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Last week, I traveled from our Montclair office to the Statehouse in Trenton for a Clean Water Lobby Day. On the way there, the scene that played in my mind mirrored one from House of Cards. I thought of Kevin Spacey rolling his eyes before he opened the door to the hallway and the lobbyists dying of anticipation waiting on the other side of the door. The whole scene was set to some kind of instrumental beat in tune with the fast paced heartbeat of the lobbyists, and the conversation between legislators and lobbyists I imagined just short of fifteen seconds. The reality of the day was completely different than the cliché scene in my head.

When I arrived, I joined a group of 30 Clean Water Action organizers to attend district meetings, committee hearings, lobby legislators and hold a press conference with legislative leaders on the State House steps. My first lobbying experience involved waiting outside of Assemblywoman Sheila Oliver’s office to try to catch her after a 10:30 a.m. meeting. Twenty minutes later, she turned the corner into the hallway impeccably dressed and began apologizing for the traffic jam that had kept us waiting. She greeted the activists she knew with a hug, took a picture with the group, and then invited our Clean Water group into her office.

We piled into the office and each of us shook her hand and explained who we were and our connection to the 34th district. My introduction went something like: “Hi my name is Alena Gallagher and I work with Clean Water Action in Montclair.” Kerry, our field manager and long time organizer, took the lead and explained that we were there to talk about the bill SCR66 that seeks to veto Governor Christie’s Flood Hazard Rule rollbacks. Kerry explained how important this bill was not only to Clean Water Action, but also to the residents of New Jersey.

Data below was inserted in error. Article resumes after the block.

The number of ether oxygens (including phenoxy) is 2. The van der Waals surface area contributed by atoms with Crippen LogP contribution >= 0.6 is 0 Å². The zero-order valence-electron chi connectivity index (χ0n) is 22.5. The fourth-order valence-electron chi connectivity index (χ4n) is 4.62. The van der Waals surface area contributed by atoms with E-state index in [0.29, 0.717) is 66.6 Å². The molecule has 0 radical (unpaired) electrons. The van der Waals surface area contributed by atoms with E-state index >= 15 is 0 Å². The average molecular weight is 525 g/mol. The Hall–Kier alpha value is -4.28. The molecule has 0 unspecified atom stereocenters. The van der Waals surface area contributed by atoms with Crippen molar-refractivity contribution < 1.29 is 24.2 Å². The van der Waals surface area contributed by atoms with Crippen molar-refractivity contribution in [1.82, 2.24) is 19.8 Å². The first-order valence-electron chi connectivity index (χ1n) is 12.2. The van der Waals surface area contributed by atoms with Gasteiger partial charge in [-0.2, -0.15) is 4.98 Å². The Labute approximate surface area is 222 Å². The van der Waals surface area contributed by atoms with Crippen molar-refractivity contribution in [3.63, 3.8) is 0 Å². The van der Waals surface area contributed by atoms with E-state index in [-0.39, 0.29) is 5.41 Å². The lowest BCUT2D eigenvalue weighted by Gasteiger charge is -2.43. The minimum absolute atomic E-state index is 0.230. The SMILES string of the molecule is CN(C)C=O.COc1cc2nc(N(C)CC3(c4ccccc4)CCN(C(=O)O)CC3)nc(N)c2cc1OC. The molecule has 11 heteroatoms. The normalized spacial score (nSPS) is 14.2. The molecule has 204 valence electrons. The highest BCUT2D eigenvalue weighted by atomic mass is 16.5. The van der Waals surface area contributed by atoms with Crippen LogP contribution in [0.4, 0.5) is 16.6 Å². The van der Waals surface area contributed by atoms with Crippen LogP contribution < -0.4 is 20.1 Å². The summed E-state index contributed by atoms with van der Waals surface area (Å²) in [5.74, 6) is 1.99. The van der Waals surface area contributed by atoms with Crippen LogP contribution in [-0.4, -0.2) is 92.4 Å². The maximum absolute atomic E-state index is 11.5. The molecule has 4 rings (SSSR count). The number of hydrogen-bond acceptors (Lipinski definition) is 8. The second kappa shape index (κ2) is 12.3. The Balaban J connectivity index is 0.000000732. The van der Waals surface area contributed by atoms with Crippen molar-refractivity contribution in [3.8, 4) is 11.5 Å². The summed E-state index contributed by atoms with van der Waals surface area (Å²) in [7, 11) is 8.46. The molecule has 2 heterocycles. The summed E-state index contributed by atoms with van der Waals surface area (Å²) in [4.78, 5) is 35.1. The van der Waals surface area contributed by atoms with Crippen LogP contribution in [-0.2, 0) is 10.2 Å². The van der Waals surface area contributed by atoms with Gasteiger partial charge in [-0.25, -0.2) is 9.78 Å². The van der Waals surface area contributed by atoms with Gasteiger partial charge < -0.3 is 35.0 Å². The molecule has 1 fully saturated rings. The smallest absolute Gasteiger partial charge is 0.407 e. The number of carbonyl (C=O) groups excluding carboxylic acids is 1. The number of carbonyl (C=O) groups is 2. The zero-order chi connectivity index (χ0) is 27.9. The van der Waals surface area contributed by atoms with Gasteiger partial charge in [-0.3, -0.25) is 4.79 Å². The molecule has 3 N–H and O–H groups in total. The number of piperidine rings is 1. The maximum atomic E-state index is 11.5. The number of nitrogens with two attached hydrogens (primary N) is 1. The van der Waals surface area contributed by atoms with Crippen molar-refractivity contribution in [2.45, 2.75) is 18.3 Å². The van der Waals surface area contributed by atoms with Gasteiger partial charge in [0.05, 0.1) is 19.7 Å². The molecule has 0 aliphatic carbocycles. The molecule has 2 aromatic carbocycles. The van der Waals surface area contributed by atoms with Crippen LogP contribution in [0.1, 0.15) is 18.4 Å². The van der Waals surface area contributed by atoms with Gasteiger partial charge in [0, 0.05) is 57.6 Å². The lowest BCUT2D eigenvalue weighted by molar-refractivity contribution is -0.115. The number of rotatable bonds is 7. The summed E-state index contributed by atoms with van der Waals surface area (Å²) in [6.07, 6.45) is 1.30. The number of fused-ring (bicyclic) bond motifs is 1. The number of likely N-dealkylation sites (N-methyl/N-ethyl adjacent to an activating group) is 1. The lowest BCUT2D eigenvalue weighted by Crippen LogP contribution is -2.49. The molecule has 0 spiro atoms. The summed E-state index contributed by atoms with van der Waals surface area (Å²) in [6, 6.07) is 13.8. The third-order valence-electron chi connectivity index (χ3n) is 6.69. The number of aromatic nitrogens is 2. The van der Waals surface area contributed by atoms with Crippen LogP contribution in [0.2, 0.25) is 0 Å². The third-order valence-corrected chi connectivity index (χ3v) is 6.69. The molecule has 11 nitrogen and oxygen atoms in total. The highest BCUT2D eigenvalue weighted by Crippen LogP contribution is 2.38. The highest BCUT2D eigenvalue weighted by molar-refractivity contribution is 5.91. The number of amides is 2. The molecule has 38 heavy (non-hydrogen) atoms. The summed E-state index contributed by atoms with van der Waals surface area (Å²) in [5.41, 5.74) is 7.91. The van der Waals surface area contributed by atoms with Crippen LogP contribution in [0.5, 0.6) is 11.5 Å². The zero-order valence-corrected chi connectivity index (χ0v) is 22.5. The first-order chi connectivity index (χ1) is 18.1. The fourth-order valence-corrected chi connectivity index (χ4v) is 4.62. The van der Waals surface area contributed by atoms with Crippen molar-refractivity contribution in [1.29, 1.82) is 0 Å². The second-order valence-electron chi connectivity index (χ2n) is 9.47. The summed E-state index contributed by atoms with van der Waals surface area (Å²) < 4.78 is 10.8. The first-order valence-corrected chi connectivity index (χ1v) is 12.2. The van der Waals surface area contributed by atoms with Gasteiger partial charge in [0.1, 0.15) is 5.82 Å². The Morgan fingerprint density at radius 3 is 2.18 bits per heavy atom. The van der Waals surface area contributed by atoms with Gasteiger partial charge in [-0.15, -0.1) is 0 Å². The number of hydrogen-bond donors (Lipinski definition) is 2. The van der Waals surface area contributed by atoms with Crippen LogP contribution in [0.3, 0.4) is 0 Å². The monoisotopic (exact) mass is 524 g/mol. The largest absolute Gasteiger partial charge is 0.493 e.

What we brought to the conversation as canvassers are the first hand conversations we have everyday with New Jersey residents who are very concerned about their water. People who were frustrated and angry that our politicians knowingly let traces of arsenic, nitrate, and even lead flow through the water fountains of New Jersey public schools with little to no proactive action of creating a plan for new infrastructure. Mothers who don’t let their children drink the water at school, and only feel comfortable with their families drinking bottled water (which has also proven not to be 100 percent safe).

Assemblywoman Oliver listened intently to these stories and responded with her own concerns about our water infrastructure, noting that some of the water pipes in our state are made of wood and date back to Abraham Lincoln’s presidency. I feel lucky that I was able to have this intimate interaction with Assemblywoman Oliver. Instead of the fast walking and talking conversation I anticipated I would have, she gave us the time and attention this important issue deserves.


Some of the best memories of the day were the candid and fun moments. We spent some time exploring the State House, enjoyed free lobby day pastries and cuddling with the Great Dane therapy dogs representing the animal right’s activists. Giselle, another Clean Water Action canvasser, was even featured on her legislator's Instagram. In the end, Lobby Day was nothing like House of Cards and more like How I Met Your Mother.

I know that every interaction with a legislator isn't exactly like this, you may find yourself running down the halls for your 15 second conversation. Regardless, I encourage every resident of New Jersey to spend a day lobbying in Trenton. To learn more about our campaign to protect clean water, visit our website and be sure to contact your own legislators about issues that you care about most. You never know what kind of response you'll get.


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